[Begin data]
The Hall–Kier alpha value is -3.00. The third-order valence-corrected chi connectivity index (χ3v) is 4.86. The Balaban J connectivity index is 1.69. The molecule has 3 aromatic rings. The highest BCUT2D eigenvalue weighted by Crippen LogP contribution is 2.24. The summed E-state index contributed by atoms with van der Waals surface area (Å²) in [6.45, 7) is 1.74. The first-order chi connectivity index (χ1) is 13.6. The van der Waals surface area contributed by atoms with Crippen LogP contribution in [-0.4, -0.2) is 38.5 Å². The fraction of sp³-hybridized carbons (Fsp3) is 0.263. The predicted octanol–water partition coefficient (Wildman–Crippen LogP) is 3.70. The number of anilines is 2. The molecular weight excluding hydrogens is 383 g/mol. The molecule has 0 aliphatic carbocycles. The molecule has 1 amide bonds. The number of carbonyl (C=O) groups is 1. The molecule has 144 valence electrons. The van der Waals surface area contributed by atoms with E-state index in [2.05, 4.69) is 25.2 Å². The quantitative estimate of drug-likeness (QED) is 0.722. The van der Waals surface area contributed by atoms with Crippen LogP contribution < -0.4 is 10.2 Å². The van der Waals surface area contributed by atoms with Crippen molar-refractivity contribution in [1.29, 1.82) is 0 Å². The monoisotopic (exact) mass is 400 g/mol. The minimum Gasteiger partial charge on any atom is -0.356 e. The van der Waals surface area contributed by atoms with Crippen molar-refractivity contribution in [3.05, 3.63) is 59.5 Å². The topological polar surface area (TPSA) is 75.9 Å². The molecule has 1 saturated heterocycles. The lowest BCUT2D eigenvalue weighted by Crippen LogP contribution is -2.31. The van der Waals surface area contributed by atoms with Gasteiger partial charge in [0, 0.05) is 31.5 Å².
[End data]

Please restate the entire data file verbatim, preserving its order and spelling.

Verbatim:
The Hall–Kier alpha value is -3.00. The third-order valence-corrected chi connectivity index (χ3v) is 4.86. The Balaban J connectivity index is 1.69. The molecule has 3 aromatic rings. The highest BCUT2D eigenvalue weighted by Crippen LogP contribution is 2.24. The summed E-state index contributed by atoms with van der Waals surface area (Å²) in [6.45, 7) is 1.74. The first-order chi connectivity index (χ1) is 13.6. The van der Waals surface area contributed by atoms with Crippen LogP contribution in [-0.4, -0.2) is 38.5 Å². The fraction of sp³-hybridized carbons (Fsp3) is 0.263. The predicted octanol–water partition coefficient (Wildman–Crippen LogP) is 3.70. The number of anilines is 2. The molecular weight excluding hydrogens is 383 g/mol. The molecule has 0 aliphatic carbocycles. The molecule has 1 amide bonds. The number of carbonyl (C=O) groups is 1. The molecule has 144 valence electrons. The van der Waals surface area contributed by atoms with E-state index in [2.05, 4.69) is 25.2 Å². The quantitative estimate of drug-likeness (QED) is 0.722. The van der Waals surface area contributed by atoms with Crippen LogP contribution < -0.4 is 10.2 Å². The van der Waals surface area contributed by atoms with Crippen molar-refractivity contribution in [1.29, 1.82) is 0 Å². The monoisotopic (exact) mass is 400 g/mol. The minimum Gasteiger partial charge on any atom is -0.356 e. The van der Waals surface area contributed by atoms with Crippen molar-refractivity contribution in [3.05, 3.63) is 59.5 Å². The topological polar surface area (TPSA) is 75.9 Å². The molecule has 1 saturated heterocycles. The lowest BCUT2D eigenvalue weighted by Crippen LogP contribution is -2.31. The van der Waals surface area contributed by atoms with Gasteiger partial charge in [0, 0.05) is 31.5 Å².